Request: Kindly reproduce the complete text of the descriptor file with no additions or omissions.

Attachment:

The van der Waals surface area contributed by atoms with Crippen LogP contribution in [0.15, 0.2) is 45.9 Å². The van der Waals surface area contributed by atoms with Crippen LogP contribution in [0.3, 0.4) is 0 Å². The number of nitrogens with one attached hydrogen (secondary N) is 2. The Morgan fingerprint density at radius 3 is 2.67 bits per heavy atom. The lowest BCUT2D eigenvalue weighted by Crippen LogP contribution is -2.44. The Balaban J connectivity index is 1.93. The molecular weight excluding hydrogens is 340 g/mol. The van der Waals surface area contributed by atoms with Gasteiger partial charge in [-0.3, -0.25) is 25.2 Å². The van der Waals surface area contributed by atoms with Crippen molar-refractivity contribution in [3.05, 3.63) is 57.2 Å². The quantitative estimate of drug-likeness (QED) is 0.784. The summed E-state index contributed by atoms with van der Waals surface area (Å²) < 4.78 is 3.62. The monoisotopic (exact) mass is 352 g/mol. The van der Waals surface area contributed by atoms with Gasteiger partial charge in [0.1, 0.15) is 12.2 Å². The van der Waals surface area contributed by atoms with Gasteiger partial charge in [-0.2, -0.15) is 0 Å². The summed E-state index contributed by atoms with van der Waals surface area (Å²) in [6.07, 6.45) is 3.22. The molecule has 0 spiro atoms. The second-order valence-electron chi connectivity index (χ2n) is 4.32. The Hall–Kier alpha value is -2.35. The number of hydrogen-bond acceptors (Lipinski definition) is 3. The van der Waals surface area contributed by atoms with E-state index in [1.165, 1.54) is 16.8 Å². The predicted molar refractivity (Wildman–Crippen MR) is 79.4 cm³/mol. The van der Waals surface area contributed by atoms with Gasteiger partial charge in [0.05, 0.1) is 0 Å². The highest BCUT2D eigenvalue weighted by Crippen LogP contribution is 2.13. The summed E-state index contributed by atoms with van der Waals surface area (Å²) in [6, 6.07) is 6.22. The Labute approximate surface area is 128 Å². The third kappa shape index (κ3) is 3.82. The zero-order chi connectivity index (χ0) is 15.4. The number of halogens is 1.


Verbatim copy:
The van der Waals surface area contributed by atoms with Crippen LogP contribution in [0.15, 0.2) is 45.9 Å². The van der Waals surface area contributed by atoms with Crippen LogP contribution in [0.3, 0.4) is 0 Å². The number of nitrogens with one attached hydrogen (secondary N) is 2. The Morgan fingerprint density at radius 3 is 2.67 bits per heavy atom. The lowest BCUT2D eigenvalue weighted by Crippen LogP contribution is -2.44. The Balaban J connectivity index is 1.93. The molecular weight excluding hydrogens is 340 g/mol. The van der Waals surface area contributed by atoms with Gasteiger partial charge in [-0.3, -0.25) is 25.2 Å². The van der Waals surface area contributed by atoms with Crippen molar-refractivity contribution in [3.05, 3.63) is 57.2 Å². The quantitative estimate of drug-likeness (QED) is 0.784. The summed E-state index contributed by atoms with van der Waals surface area (Å²) < 4.78 is 3.62. The monoisotopic (exact) mass is 352 g/mol. The van der Waals surface area contributed by atoms with Gasteiger partial charge in [0.1, 0.15) is 12.2 Å². The van der Waals surface area contributed by atoms with Gasteiger partial charge in [-0.2, -0.15) is 0 Å². The summed E-state index contributed by atoms with van der Waals surface area (Å²) in [6.07, 6.45) is 3.22. The molecule has 0 spiro atoms. The second-order valence-electron chi connectivity index (χ2n) is 4.32. The Hall–Kier alpha value is -2.35. The number of hydrogen-bond acceptors (Lipinski definition) is 3. The van der Waals surface area contributed by atoms with E-state index in [1.165, 1.54) is 16.8 Å². The predicted molar refractivity (Wildman–Crippen MR) is 79.4 cm³/mol. The van der Waals surface area contributed by atoms with Gasteiger partial charge in [0.05, 0.1) is 0 Å². The highest BCUT2D eigenvalue weighted by Crippen LogP contribution is 2.13. The summed E-state index contributed by atoms with van der Waals surface area (Å²) in [6, 6.07) is 6.22. The Labute approximate surface area is 128 Å². The third kappa shape index (κ3) is 3.82. The zero-order chi connectivity index (χ0) is 15.4. The number of halogens is 1.